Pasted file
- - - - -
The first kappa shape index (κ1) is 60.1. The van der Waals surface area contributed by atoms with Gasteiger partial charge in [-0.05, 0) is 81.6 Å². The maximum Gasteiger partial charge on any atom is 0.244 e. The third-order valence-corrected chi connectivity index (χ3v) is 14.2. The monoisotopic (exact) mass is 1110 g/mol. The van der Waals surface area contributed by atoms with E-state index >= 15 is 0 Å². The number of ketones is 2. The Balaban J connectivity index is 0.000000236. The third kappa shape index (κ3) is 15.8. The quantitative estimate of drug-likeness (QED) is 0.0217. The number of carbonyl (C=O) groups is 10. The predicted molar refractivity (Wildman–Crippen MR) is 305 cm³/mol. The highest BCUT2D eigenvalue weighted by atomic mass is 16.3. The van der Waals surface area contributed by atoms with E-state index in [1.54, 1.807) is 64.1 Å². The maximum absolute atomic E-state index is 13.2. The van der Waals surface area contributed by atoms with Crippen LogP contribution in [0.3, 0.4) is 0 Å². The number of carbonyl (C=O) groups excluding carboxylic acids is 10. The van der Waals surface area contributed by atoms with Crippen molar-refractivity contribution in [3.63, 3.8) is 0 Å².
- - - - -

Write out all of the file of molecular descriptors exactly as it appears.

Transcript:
The first kappa shape index (κ1) is 60.1. The van der Waals surface area contributed by atoms with Gasteiger partial charge in [-0.05, 0) is 81.6 Å². The maximum Gasteiger partial charge on any atom is 0.244 e. The third-order valence-corrected chi connectivity index (χ3v) is 14.2. The monoisotopic (exact) mass is 1110 g/mol. The van der Waals surface area contributed by atoms with E-state index >= 15 is 0 Å². The number of ketones is 2. The Balaban J connectivity index is 0.000000236. The third kappa shape index (κ3) is 15.8. The quantitative estimate of drug-likeness (QED) is 0.0217. The number of carbonyl (C=O) groups is 10. The predicted molar refractivity (Wildman–Crippen MR) is 305 cm³/mol. The highest BCUT2D eigenvalue weighted by atomic mass is 16.3. The van der Waals surface area contributed by atoms with E-state index in [1.54, 1.807) is 64.1 Å². The maximum absolute atomic E-state index is 13.2. The van der Waals surface area contributed by atoms with Crippen LogP contribution in [0.3, 0.4) is 0 Å². The number of carbonyl (C=O) groups excluding carboxylic acids is 10. The van der Waals surface area contributed by atoms with Crippen molar-refractivity contribution in [3.63, 3.8) is 0 Å².